Reducing prescriptions for over-the counter medicines

NHS England is launching a public consultation on reducing prescribing of over-the-counter medicines for 33 minor, short-term health concerns.


These prescriptions include items for a condition:

  • That is considered to be self-limiting and so does not need treatment as it will heal of its own accord;
  • Which lends itself to self-care, i.e. that the person suffering does not normally need to seek medical care but may decide to seek help with symptom relief from a local pharmacy and use an over the counter medicine.

Vitamins/minerals and probiotics have also been included in the consultation proposals as items of low clinical effectiveness which are of high cost to the NHS.

NHS England has partnered with NHS Clinical Commissioners to carry out the consultation after CCGs asked for a nationally co-ordinated approach to the development of commissioning guidance in this area to ensure consistency and address unwarranted variation.  The intention is to produce a consistent, national framework for CCGs to use. The consultation closes on the 14 March 2018.

View the full consultation document here


IT intervention to support medicine optimisation in primary care

Jeffries, M. et al. (2017) Understanding the implementation and adoption of an information technology intervention to support medicine optimisation in primary care: qualitative study using strong structuration theory. BMJ Open. 7:e014810


Objectives: Using strong structuration theory, we aimed to understand the adoption and implementation of an electronic clinical audit and feedback tool to support medicine optimisation for patients in primary care.

Conclusions: Successful implementation of information technology interventions for medicine optimisation will depend on a combination of the infrastructure within primary care, social structures embedded in the technology and the conventions, norms and dispositions of those utilising it. Future interventions, using electronic audit and feedback tools to improve medication safety, should consider the complexity of the social and organisational contexts and how internal and external structures can affect the use of the technology in order to support effective implementation.

Read the full article here

Supporting the management of type 2 diabetes with pharmacist-led reviews

Langran, T. et al. (2017) BMJ Open. 7:e013451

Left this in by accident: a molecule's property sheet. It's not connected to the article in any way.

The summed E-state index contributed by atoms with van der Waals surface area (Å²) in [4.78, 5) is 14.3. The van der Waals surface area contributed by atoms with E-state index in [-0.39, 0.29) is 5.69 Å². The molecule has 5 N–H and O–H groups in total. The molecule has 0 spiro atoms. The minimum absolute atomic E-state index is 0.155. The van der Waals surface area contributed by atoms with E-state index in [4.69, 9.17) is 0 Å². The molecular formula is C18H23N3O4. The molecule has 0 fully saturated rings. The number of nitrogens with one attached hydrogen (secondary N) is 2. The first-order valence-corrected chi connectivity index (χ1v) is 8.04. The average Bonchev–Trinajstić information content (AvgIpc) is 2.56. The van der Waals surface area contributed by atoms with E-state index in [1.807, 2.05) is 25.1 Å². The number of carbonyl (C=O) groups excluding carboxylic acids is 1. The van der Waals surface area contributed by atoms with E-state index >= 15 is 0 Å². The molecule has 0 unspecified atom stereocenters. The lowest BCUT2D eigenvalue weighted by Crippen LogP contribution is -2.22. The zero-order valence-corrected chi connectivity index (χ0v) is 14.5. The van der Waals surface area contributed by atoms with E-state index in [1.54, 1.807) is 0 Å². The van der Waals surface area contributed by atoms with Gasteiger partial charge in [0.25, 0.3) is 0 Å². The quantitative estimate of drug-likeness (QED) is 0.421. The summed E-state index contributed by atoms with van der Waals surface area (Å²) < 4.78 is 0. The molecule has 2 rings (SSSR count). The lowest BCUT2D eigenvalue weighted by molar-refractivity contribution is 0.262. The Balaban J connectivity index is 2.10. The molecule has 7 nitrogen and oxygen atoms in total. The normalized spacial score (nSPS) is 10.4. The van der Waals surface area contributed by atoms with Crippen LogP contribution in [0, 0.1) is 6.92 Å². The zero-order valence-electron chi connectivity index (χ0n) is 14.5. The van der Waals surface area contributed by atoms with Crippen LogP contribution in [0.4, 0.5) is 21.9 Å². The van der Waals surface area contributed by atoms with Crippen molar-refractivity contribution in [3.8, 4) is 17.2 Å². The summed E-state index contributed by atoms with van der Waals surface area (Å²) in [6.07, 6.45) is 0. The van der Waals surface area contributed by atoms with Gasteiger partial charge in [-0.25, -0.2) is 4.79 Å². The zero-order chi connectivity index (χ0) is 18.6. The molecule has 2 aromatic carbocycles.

NHS Framework Document 2008

Objective: Describe and assess the impact of a pharmacist-led patient review programme on the management and control of type 2 diabetes (T2D).

Conclusions: The pharmacist-led review increased the number of key care processes administered and improved diabetic control during the year of programme delivery. The improvement abated during the year after, suggesting that such programmes should be ongoing rather than fixed term. The programme combined the strategic drive and project facilitation skills of Slough CCG, the general practice teams’ knowledge of their patients and the clinical and information technology skills of an experienced pharmacist team.

Read the full article here

Local commissioning of community pharmacy services

The Royal Pharmaceutical Society has published Good practice examples: commissioning of community pharmacists outside of the core contract.

medical-1454512_960_720This document contains 13 examples showing community pharmacy services can integrate with the wider primary care and community health system. The examples cover working with GP practice, patients with long term conditions and mental health issues, enhanced out of hours provision, domiciliary care, pharmacists in GP Out of Hours services and support for health and social care integration.

Read the full document here

Medicines management ‘rationalised’ to cut pharma influence

Renaud-Komiya, N. HSJ. Published online: 31st March 2016

  • NHS England plan to create four regional medicines management committees to ‘rationalise’ evaluation and industry’s influence on buying decisions
  • Agency promises more robust measures to force CCGs to disclose gifts and hospitality given to all their staff

NHS England is to create four regional committees to “rationalise” medicines evaluation in an attempt to reduce the influence of the pharmaceutical industry on commissioners’ spending and prescribing decisions.

These committees will ensure that medicines evaluation will be done only once nationally and the work then is then shared across the NHS.

The national body has also outlined proposals to make clinical commissioning groups “promptly” declare gifts and hospitality given to all their staff and produce a publicly available register of these gifts.

Read the full article here